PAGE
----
The Wonderful

By Erin Good | Drama
A man finds a lost soul in the form of a young girl who can levitate.

Daniel is sent to a family’s home to follow up on a lead as part of his job at Wonder Inc, a company that exhibits “things so wonderful it’ll make you believe in magic.” He’s been told that a young girl can levitate, and needs to verify the miracle before the company can offer the company a contract.

But when he visits the house, he encounters not only a miraculous young girl who can truly float in mid-air, but an off-kilter, seemingly greedy father figure or caretaker who is highly protective of his charge — and keeps her isolated from the outside world. Recognizing another lost soul trapped and alone — and in potential danger of exploitation — Daniel is reminded perhaps of his own little daughter, whom he lost quite young. Daniel then decides to set the girl free from her prison.

Writer-director Erin Good, along with co-writer Sarah-Jane McAllan, has fashioned a gem of a fantasy short, mixing empathetic drama and well-constructed suspense with magic realism to charming effect.

Using the film’s special effects both subtly and judiciously, Good excels at building a world both recognizable and whimsical at once. The setting seems of a different time and place, full of old-fashioned decor and antiques and a dusty sense of being cordoned off from the rest of the world. Both Daniel’s space and the girl’s home feel isolated, and the story likewise focuses on its tight ensemble of characters, evoking the company only through sound and dialogue.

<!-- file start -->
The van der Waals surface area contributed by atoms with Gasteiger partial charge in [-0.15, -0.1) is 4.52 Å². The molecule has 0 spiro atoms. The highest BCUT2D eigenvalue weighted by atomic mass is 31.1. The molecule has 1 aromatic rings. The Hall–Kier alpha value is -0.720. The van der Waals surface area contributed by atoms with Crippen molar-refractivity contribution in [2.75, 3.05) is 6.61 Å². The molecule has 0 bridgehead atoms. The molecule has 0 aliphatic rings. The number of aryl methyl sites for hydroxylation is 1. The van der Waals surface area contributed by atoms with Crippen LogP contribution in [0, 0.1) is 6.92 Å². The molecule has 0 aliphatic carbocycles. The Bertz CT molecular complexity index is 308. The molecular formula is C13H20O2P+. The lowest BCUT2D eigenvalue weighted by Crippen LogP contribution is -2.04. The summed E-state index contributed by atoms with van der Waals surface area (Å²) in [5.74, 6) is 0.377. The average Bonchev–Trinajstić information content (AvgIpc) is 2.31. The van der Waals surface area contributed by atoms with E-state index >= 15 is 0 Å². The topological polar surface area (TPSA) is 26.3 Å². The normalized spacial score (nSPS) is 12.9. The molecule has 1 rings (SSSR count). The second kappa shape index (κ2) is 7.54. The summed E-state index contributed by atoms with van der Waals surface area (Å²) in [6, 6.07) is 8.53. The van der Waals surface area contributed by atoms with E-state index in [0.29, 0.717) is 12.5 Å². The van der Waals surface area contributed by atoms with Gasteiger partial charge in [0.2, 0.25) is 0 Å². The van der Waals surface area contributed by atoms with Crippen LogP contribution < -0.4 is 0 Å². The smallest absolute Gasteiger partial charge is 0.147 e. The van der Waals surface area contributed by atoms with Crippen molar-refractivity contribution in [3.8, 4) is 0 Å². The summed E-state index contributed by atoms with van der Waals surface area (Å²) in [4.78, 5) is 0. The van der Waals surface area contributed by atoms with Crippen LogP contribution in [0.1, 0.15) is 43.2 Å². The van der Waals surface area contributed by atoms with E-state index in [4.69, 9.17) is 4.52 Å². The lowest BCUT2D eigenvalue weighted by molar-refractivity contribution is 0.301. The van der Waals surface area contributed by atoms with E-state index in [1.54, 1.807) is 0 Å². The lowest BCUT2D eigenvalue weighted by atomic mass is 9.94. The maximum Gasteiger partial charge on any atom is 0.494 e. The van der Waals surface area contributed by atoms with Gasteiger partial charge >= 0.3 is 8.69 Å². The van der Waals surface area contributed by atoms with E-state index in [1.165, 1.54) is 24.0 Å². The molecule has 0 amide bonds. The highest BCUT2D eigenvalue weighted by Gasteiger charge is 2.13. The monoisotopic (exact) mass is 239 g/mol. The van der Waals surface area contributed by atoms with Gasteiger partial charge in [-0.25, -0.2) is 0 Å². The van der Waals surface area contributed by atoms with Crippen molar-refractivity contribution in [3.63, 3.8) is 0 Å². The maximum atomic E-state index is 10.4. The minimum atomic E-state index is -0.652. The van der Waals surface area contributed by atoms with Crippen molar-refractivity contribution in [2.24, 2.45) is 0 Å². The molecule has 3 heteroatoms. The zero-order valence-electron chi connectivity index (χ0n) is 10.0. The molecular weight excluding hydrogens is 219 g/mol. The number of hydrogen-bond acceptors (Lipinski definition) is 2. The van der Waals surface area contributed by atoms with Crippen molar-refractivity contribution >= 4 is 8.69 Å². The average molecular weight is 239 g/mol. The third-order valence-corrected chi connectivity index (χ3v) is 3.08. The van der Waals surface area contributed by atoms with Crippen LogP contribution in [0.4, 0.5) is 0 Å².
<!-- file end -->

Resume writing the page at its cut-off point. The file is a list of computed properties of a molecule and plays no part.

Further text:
Like the mise-en-scene, the filmmaking has an almost nostalgic, classical feel and flair, from its stately camerawork, its beautifully suffused lighting and its richly evocative score, which becomes propulsive as the film takes a suspenseful turn and Daniel takes the action he likely wishes he could have many years ago. He’s rewarded, though, with a beautifully poignant moment and image that will also stir the audience’s heartstrings with its sweeping emotion.

“The Wonderful” has the feel of a fairytale, both because of its subject matter and the ambitious execution of its story. Its narrative scale focuses on the moment of the encounter and subsequent rescue, but audiences will likely crave more, whether it’s to learn more about the company, Daniel’s past or the young girl’s own backstory. But as a short in and of itself, it’s still transportive and uplifting, instilling its own sense of magic and wonder for its nine minute runtime.




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